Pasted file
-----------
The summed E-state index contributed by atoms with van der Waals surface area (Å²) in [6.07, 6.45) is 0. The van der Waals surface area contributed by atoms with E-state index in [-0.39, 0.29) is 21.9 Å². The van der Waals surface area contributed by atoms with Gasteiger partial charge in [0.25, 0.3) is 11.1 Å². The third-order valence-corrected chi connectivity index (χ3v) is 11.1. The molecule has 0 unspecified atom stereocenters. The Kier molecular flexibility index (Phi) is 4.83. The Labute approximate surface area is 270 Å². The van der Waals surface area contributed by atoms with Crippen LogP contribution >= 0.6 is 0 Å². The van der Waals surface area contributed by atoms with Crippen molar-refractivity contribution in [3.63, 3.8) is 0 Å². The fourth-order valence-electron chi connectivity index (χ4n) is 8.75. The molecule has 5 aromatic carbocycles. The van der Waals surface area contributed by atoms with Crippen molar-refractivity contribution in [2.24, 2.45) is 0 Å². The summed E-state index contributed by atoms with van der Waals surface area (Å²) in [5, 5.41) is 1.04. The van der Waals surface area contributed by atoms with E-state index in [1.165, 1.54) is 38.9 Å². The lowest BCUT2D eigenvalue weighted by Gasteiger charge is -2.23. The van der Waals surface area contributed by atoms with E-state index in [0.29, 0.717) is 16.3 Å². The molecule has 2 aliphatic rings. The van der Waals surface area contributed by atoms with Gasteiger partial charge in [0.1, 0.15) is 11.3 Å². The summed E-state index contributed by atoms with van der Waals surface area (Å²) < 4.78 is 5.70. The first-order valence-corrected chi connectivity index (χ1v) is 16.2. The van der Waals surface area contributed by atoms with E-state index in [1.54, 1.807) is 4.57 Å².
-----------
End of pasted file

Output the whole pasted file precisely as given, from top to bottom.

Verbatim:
The summed E-state index contributed by atoms with van der Waals surface area (Å²) in [6.07, 6.45) is 0. The van der Waals surface area contributed by atoms with E-state index in [-0.39, 0.29) is 21.9 Å². The van der Waals surface area contributed by atoms with Gasteiger partial charge in [0.25, 0.3) is 11.1 Å². The third-order valence-corrected chi connectivity index (χ3v) is 11.1. The molecule has 0 unspecified atom stereocenters. The Kier molecular flexibility index (Phi) is 4.83. The Labute approximate surface area is 270 Å². The van der Waals surface area contributed by atoms with Crippen LogP contribution >= 0.6 is 0 Å². The van der Waals surface area contributed by atoms with Crippen molar-refractivity contribution in [3.63, 3.8) is 0 Å². The fourth-order valence-electron chi connectivity index (χ4n) is 8.75. The molecule has 5 aromatic carbocycles. The van der Waals surface area contributed by atoms with Crippen molar-refractivity contribution in [2.24, 2.45) is 0 Å². The summed E-state index contributed by atoms with van der Waals surface area (Å²) in [5, 5.41) is 1.04. The van der Waals surface area contributed by atoms with E-state index in [1.165, 1.54) is 38.9 Å². The lowest BCUT2D eigenvalue weighted by Gasteiger charge is -2.23. The van der Waals surface area contributed by atoms with E-state index in [0.29, 0.717) is 16.3 Å². The molecule has 2 aliphatic rings. The van der Waals surface area contributed by atoms with Gasteiger partial charge in [0.1, 0.15) is 11.3 Å². The summed E-state index contributed by atoms with van der Waals surface area (Å²) < 4.78 is 5.70. The first-order valence-corrected chi connectivity index (χ1v) is 16.2. The van der Waals surface area contributed by atoms with E-state index in [1.54, 1.807) is 4.57 Å².